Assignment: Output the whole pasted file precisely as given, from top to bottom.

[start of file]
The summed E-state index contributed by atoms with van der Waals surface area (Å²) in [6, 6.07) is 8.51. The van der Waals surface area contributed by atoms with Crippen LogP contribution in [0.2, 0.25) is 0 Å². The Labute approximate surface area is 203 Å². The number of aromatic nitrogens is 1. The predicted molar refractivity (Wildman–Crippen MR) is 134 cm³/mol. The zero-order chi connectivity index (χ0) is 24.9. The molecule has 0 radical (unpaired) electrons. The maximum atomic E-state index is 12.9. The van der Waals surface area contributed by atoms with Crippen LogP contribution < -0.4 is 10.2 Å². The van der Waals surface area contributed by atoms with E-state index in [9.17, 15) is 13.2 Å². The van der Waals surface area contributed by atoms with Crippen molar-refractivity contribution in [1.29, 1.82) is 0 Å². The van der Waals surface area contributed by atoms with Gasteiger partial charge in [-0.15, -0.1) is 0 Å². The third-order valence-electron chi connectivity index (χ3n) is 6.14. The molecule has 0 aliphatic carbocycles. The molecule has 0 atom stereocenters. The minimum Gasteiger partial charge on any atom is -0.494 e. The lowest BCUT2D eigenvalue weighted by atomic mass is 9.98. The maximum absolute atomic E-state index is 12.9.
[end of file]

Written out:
The summed E-state index contributed by atoms with van der Waals surface area (Å²) in [6, 6.07) is 8.51. The van der Waals surface area contributed by atoms with Crippen LogP contribution in [0.2, 0.25) is 0 Å². The Labute approximate surface area is 203 Å². The number of aromatic nitrogens is 1. The predicted molar refractivity (Wildman–Crippen MR) is 134 cm³/mol. The zero-order chi connectivity index (χ0) is 24.9. The molecule has 0 radical (unpaired) electrons. The maximum atomic E-state index is 12.9. The van der Waals surface area contributed by atoms with Crippen LogP contribution < -0.4 is 10.2 Å². The van der Waals surface area contributed by atoms with E-state index in [9.17, 15) is 13.2 Å². The van der Waals surface area contributed by atoms with Crippen molar-refractivity contribution in [1.29, 1.82) is 0 Å². The van der Waals surface area contributed by atoms with Gasteiger partial charge in [-0.15, -0.1) is 0 Å². The third-order valence-electron chi connectivity index (χ3n) is 6.14. The molecule has 0 aliphatic carbocycles. The molecule has 0 atom stereocenters. The minimum Gasteiger partial charge on any atom is -0.494 e. The lowest BCUT2D eigenvalue weighted by atomic mass is 9.98. The maximum absolute atomic E-state index is 12.9.